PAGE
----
.
July 13th, 2009
11:59 PM ET

Interviewing President Obama in Ghana

[cnn-photo-caption image=http://i2.cdn.turner.com/cnn/2009/images/07/13/art.ac.obama.ghana.jpg caption="Anderson Cooper and President Obama walking around Cape Coast Castle."]

Anderson Cooper | BIO
AC360° Anchor

Interviewing the President is always a difficult prospect. There are so many questions you want to ask, but you only have a limited amount of time.

We had been told we might get about 15 to 20 minutes sitting down with the President and then perhaps 10 minutes walking around Cape Coast Castle – a whitewashed fort through which enslaved Africans were sent to the New World.

We arrived in Ghana last week, one day before the President arrived with his family. We spent the day shooting a story about African Americans who visit Ghana to retrace their roots, and we also spent an hour or so walking through the Castle with members of the President's advance team.

It is a remarkable thing to see how much effort and organization goes into the President's movements. The Castle and the nearby hotel were full of secret service, embassy personnel, White House advance personnel, military backup and I'm sure more from other agencies as well.

Everything is timed to the minute: When the President will arrive, where he will go, etc. I read something on Drudgereport that said the crowds were not enthusiastic for the President's trip. I'm not sure where that impression came from.

FULL POST

July 13th, 2009
05:59 PM ET

Evening Buzz: Pres. Obama, slavery, and that “wise Latina”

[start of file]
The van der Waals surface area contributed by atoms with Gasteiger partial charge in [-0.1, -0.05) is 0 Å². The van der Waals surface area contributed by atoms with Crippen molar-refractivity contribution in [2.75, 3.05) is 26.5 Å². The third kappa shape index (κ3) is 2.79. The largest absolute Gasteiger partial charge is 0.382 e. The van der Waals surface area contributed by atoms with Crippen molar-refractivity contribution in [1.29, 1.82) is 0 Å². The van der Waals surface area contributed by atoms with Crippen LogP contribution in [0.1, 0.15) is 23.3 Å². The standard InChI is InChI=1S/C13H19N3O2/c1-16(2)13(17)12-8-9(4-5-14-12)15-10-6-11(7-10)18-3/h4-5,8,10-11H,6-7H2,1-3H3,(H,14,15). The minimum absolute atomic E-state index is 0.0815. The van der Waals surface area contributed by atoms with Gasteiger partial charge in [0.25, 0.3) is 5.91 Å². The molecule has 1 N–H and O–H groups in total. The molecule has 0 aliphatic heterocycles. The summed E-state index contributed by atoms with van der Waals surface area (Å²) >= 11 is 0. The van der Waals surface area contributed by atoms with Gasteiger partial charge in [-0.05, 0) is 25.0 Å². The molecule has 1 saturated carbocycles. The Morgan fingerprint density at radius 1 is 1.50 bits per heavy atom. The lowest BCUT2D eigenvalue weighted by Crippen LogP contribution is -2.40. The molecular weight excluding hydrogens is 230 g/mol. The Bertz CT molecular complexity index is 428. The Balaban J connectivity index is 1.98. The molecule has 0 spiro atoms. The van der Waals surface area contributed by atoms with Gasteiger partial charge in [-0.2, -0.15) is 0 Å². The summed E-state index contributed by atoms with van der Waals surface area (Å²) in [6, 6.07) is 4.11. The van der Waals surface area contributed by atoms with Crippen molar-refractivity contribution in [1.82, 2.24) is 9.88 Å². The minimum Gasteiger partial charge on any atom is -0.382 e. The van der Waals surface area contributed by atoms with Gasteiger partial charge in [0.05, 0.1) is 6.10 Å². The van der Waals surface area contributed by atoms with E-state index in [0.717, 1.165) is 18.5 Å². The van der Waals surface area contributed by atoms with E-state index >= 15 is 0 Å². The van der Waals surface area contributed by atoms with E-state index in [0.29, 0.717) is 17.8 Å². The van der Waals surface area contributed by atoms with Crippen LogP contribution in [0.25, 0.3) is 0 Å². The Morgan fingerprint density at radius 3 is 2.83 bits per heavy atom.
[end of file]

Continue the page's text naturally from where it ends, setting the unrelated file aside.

[cnn-photo-caption image=http://i2.cdn.turner.com/cnn/2009/images/07/13/art.ac.obama.ghana.jpg caption="Anderson Cooper and President Obama walking around Cape Coast Castle."]

Charly Feldman
AC360° Intern

Tonight on 360°, watch Anderson’s exclusive interview with President Obama in Ghana. They discuss everything from the economy to Afghanistan, the U.S. military’s “Don’t ask don’t tell” for gay service members and of course U.S. policy towards Africa.

We’ll take you on a tour of the dungeons of Cape Coast Castle with President Obama, to see where kidnapped Ghanaians awaited the horrifying boat rides to America just a couple of centuries ago. Greed and the slave trade triangle – all this and more on the program tonight.

But slavery isn’t just a thing of the past. Dr. Sanjay Gupta’s joins us from Haiti with a 360° dispatch on modern day slavery. It’s hard to imagine, but children as young as four years old are caught up in this vicious cycle. We’re digging deeper.

Plus, Judge Sonia Sotomayor’s confirmation hearings began today at Capitol Hill, as the Senate Judiciary Committee discusses her abilities as a potential Supreme Court judge. From accusations of judicial activism to her controversial comment about being a “wise Latina”, Candy Crowley brings you the raw politics tonight, with senior legal analyst Jeffrey Toobin.

Also, Randi Kaye joins us live from L.A. with the latest details on Michael Jackson’s death. His sister LaToya is speaking out. We’ll have her controversial account of what she believes happened to Michael. Was he murdered? Or, as Joe Jackson now suggests did the prospects of his London concerts burn him out? Plus, we’re following the money trail. Tune in to 360° for the answer to these questions.

Join us at 10pm ET for all this and much more! See you then.

July 13th, 2009
02:42 PM ET

Photo gallery: Anderson in Ghana

Program Note: The first African-American President visited Ghana this past week and Anderson Cooper tagged along for the journey. Here are a few snapshots from the trip. For more on the President's historic visit, tune in to AC360° tonight 10p ET.

AC360°


Anderson shooting a segment in Ghana.

FULL POST

July 13th, 2009
02:42 PM ET

Obama's visit – and what it meant to Ghanaians


Chakun, Ghana had the highest rate of Guinea worm cases in its district before it got a new borehole. The villagers are now notably stronger and healthier that they have access to clean water.


People fetching water from a dirty pond in Kpalang village, Ghana. The pond is the only source of water for this remote farming village of 600 people.

Auckhinleck Adow
Associate director, World Vision in Ghana